Providing impulse and angular velocity

Topics: Developer Forum
Dec 26, 2010 at 8:07 PM
Edited Dec 26, 2010 at 11:50 PM

Hey. I'm working on a pool-esque game and am going to be using Farseer. I'm new to the engine, but have a quick question. How do I provide an impulse (from the code behind) at a particular location on an object? (e.g. cue stick hitting cue ball in a particular area). Also, what settings should be looking at in order to ensure that the cue ball receives angular velocity and 'curves' properly? I'm not great at physics and get confused between Moment of Inertia, Torque etc... :( Thanks for any help.

Dec 26, 2010 at 10:05 PM

hi

i'm not a farseer expert but i think i can give you some answer :

when you apply a force or an impulse using the ApplyLinearImpulse and ApplyForce method of the body object, you can specify a point to tell farseer where he has to apply the force/impulse on the targeted body.

To apply angular velocity you can use the ApplyAngularImpulse method of the body.

The Moment of inertia is a measure of an object's resistance to changes its rotation, in other word  greater is this value harder it is to make it rotate.

Torque is like a force that rotate an object on an axis, it can be thought of as a twist.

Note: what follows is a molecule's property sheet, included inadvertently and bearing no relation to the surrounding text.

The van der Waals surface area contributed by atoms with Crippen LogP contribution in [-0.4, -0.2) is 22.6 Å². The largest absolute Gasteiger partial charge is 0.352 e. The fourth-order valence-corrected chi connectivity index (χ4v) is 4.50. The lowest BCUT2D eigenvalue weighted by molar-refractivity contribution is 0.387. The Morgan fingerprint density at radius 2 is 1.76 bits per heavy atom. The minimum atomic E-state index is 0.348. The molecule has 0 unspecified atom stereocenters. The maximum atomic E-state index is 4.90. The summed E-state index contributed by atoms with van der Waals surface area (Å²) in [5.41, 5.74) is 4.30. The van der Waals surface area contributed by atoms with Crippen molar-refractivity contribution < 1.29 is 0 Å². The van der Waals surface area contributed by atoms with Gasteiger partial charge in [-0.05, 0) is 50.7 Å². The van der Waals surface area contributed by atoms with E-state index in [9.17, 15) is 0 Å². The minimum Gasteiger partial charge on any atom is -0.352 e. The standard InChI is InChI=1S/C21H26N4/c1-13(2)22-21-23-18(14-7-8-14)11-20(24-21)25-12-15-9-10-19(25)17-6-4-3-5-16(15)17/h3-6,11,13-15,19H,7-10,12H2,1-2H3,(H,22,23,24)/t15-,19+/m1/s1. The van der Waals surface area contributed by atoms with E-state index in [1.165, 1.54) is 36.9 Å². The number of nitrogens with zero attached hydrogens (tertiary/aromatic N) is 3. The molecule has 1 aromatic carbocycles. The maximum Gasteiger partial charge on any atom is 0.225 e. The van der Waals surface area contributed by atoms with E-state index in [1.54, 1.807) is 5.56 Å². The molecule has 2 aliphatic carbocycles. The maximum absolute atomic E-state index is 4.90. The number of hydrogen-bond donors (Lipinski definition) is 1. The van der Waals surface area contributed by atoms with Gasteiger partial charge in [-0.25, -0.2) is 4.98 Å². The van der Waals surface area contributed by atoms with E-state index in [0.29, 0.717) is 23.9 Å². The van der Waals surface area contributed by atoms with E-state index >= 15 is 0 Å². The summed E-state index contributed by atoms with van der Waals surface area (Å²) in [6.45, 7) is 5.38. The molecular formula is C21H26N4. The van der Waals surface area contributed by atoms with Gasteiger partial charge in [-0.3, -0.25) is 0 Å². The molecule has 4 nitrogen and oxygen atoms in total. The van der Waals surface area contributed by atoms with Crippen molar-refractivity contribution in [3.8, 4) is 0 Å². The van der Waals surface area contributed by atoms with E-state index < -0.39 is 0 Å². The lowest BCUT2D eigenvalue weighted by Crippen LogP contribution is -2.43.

You should watch the Sample code and play with it, it could be helpfull ;)

Dec 26, 2010 at 11:53 PM

Hey mog, thanks for the reply. I was using the PhysicsHelper library and couldn't see anything to do with impulses (just force). I'll take a look at those methods and see how to get it integrated with the PH library.

Dec 27, 2010 at 6:13 PM

I'm using this:

ApplyLinearImpulse(new Vector2(0f, 100f), new Vector2(0,0));

and although it works, the second parameter doesn't seem to make any difference. I've tried different values, but the particle always jumps in the same direction (from rest). What should the second parameter represent?

 

Coordinator
Dec 27, 2010 at 10:33 PM

If your shape is a circle, then the second parameter will apply torque to the circle. The first parameter is both the direction and magnitude of the impulse. The second one is the local coordinates on the circle where you apply the impulse. In your case, the first parameter should contain the angle the cue has to the center of the circle. The second parameter should be the point of impact on the ball.

Dec 28, 2010 at 12:34 AM

Thanks for clearing that up, Genbox.